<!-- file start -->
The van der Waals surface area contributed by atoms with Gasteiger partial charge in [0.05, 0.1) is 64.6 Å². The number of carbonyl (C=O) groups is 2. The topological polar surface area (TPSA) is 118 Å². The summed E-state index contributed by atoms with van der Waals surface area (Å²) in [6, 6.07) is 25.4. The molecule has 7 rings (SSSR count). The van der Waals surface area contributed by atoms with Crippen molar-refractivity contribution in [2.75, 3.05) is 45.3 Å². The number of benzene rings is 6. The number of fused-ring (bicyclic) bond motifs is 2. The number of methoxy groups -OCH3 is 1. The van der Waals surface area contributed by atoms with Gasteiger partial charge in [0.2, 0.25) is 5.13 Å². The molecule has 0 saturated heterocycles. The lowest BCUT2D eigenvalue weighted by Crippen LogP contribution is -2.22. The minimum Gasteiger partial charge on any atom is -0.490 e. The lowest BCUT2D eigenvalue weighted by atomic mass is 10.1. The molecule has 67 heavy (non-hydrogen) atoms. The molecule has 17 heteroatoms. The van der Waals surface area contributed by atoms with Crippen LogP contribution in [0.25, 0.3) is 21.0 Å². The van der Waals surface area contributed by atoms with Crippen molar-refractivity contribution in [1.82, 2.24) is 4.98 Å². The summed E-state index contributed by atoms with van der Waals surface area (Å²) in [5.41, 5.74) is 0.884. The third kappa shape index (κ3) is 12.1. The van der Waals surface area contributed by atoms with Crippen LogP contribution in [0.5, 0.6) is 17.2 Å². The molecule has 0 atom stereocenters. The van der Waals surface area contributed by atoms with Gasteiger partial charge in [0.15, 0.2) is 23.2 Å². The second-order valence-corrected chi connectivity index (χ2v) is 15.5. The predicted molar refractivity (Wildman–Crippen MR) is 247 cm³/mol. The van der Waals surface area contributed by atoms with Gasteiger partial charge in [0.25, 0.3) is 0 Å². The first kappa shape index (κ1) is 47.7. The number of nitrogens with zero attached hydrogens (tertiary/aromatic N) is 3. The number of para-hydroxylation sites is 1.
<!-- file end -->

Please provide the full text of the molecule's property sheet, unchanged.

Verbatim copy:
The van der Waals surface area contributed by atoms with Gasteiger partial charge in [0.05, 0.1) is 64.6 Å². The number of carbonyl (C=O) groups is 2. The topological polar surface area (TPSA) is 118 Å². The summed E-state index contributed by atoms with van der Waals surface area (Å²) in [6, 6.07) is 25.4. The molecule has 7 rings (SSSR count). The van der Waals surface area contributed by atoms with Crippen molar-refractivity contribution in [2.75, 3.05) is 45.3 Å². The number of benzene rings is 6. The number of fused-ring (bicyclic) bond motifs is 2. The number of methoxy groups -OCH3 is 1. The van der Waals surface area contributed by atoms with Gasteiger partial charge in [0.2, 0.25) is 5.13 Å². The molecule has 0 saturated heterocycles. The lowest BCUT2D eigenvalue weighted by Crippen LogP contribution is -2.22. The minimum Gasteiger partial charge on any atom is -0.490 e. The lowest BCUT2D eigenvalue weighted by atomic mass is 10.1. The molecule has 67 heavy (non-hydrogen) atoms. The molecule has 17 heteroatoms. The van der Waals surface area contributed by atoms with Crippen LogP contribution in [0.25, 0.3) is 21.0 Å². The van der Waals surface area contributed by atoms with Crippen molar-refractivity contribution in [1.82, 2.24) is 4.98 Å². The summed E-state index contributed by atoms with van der Waals surface area (Å²) in [5.41, 5.74) is 0.884. The third kappa shape index (κ3) is 12.1. The van der Waals surface area contributed by atoms with Crippen LogP contribution in [0.5, 0.6) is 17.2 Å². The molecule has 0 atom stereocenters. The van der Waals surface area contributed by atoms with Gasteiger partial charge in [0.15, 0.2) is 23.2 Å². The second-order valence-corrected chi connectivity index (χ2v) is 15.5. The predicted molar refractivity (Wildman–Crippen MR) is 247 cm³/mol. The van der Waals surface area contributed by atoms with Gasteiger partial charge in [0.25, 0.3) is 0 Å². The first kappa shape index (κ1) is 47.7. The number of nitrogens with zero attached hydrogens (tertiary/aromatic N) is 3. The number of para-hydroxylation sites is 1.